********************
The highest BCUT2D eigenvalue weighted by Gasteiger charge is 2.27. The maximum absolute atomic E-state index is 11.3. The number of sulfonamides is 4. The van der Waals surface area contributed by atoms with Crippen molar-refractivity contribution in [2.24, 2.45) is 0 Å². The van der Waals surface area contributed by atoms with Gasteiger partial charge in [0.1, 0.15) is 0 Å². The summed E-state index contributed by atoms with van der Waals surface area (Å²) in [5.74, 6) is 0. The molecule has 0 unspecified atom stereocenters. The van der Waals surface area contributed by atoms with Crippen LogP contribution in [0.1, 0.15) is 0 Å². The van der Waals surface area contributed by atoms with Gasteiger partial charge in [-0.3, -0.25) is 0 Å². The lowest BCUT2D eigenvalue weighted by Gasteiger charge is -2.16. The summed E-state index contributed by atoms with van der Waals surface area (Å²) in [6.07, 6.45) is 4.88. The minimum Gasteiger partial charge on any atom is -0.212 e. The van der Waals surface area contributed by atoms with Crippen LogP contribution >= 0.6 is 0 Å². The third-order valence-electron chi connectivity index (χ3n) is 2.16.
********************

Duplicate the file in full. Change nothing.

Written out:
The highest BCUT2D eigenvalue weighted by Gasteiger charge is 2.27. The maximum absolute atomic E-state index is 11.3. The number of sulfonamides is 4. The van der Waals surface area contributed by atoms with Crippen molar-refractivity contribution in [2.24, 2.45) is 0 Å². The van der Waals surface area contributed by atoms with Gasteiger partial charge in [0.1, 0.15) is 0 Å². The summed E-state index contributed by atoms with van der Waals surface area (Å²) in [5.74, 6) is 0. The molecule has 0 unspecified atom stereocenters. The van der Waals surface area contributed by atoms with Crippen LogP contribution in [0.1, 0.15) is 0 Å². The van der Waals surface area contributed by atoms with Gasteiger partial charge in [-0.3, -0.25) is 0 Å². The lowest BCUT2D eigenvalue weighted by Gasteiger charge is -2.16. The summed E-state index contributed by atoms with van der Waals surface area (Å²) in [6.07, 6.45) is 4.88. The minimum Gasteiger partial charge on any atom is -0.212 e. The van der Waals surface area contributed by atoms with Crippen LogP contribution >= 0.6 is 0 Å². The third-order valence-electron chi connectivity index (χ3n) is 2.16.